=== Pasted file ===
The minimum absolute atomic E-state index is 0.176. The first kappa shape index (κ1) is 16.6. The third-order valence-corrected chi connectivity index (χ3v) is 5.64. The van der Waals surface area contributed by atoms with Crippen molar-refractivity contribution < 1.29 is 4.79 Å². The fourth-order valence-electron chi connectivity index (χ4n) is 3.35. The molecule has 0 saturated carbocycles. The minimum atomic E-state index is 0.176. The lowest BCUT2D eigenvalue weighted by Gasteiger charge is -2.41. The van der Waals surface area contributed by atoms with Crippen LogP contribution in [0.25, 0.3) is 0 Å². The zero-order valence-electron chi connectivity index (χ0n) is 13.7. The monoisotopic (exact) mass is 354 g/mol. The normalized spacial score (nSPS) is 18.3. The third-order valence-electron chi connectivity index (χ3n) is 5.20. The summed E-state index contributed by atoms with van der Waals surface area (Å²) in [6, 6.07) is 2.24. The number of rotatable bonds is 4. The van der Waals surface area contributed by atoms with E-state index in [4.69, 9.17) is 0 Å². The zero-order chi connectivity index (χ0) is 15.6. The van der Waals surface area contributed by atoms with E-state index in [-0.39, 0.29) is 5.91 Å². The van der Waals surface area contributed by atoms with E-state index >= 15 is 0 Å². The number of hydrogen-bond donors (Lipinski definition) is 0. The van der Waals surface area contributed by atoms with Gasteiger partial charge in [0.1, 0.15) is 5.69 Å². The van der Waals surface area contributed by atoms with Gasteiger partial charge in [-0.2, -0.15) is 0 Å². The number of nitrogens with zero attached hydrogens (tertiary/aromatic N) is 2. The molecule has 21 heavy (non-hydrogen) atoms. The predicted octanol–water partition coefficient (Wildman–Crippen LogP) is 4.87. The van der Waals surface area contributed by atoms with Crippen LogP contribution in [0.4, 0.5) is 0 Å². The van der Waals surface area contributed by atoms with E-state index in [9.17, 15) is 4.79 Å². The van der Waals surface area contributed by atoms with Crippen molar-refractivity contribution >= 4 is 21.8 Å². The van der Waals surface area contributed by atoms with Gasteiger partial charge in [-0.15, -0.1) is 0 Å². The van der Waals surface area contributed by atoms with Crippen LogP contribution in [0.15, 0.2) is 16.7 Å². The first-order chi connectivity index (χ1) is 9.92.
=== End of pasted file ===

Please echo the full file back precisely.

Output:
The minimum absolute atomic E-state index is 0.176. The first kappa shape index (κ1) is 16.6. The third-order valence-corrected chi connectivity index (χ3v) is 5.64. The van der Waals surface area contributed by atoms with Crippen molar-refractivity contribution < 1.29 is 4.79 Å². The fourth-order valence-electron chi connectivity index (χ4n) is 3.35. The molecule has 0 saturated carbocycles. The minimum atomic E-state index is 0.176. The lowest BCUT2D eigenvalue weighted by Gasteiger charge is -2.41. The van der Waals surface area contributed by atoms with Crippen LogP contribution in [0.25, 0.3) is 0 Å². The zero-order valence-electron chi connectivity index (χ0n) is 13.7. The monoisotopic (exact) mass is 354 g/mol. The normalized spacial score (nSPS) is 18.3. The third-order valence-electron chi connectivity index (χ3n) is 5.20. The summed E-state index contributed by atoms with van der Waals surface area (Å²) in [6, 6.07) is 2.24. The number of rotatable bonds is 4. The van der Waals surface area contributed by atoms with E-state index in [4.69, 9.17) is 0 Å². The zero-order chi connectivity index (χ0) is 15.6. The van der Waals surface area contributed by atoms with E-state index in [-0.39, 0.29) is 5.91 Å². The van der Waals surface area contributed by atoms with E-state index >= 15 is 0 Å². The number of hydrogen-bond donors (Lipinski definition) is 0. The van der Waals surface area contributed by atoms with Gasteiger partial charge in [0.1, 0.15) is 5.69 Å². The van der Waals surface area contributed by atoms with Gasteiger partial charge in [-0.2, -0.15) is 0 Å². The number of nitrogens with zero attached hydrogens (tertiary/aromatic N) is 2. The molecule has 21 heavy (non-hydrogen) atoms. The predicted octanol–water partition coefficient (Wildman–Crippen LogP) is 4.87. The van der Waals surface area contributed by atoms with Crippen LogP contribution in [0.4, 0.5) is 0 Å². The van der Waals surface area contributed by atoms with E-state index in [9.17, 15) is 4.79 Å². The van der Waals surface area contributed by atoms with Crippen molar-refractivity contribution >= 4 is 21.8 Å². The van der Waals surface area contributed by atoms with Gasteiger partial charge in [-0.15, -0.1) is 0 Å². The van der Waals surface area contributed by atoms with Crippen LogP contribution in [0.15, 0.2) is 16.7 Å². The first-order chi connectivity index (χ1) is 9.92.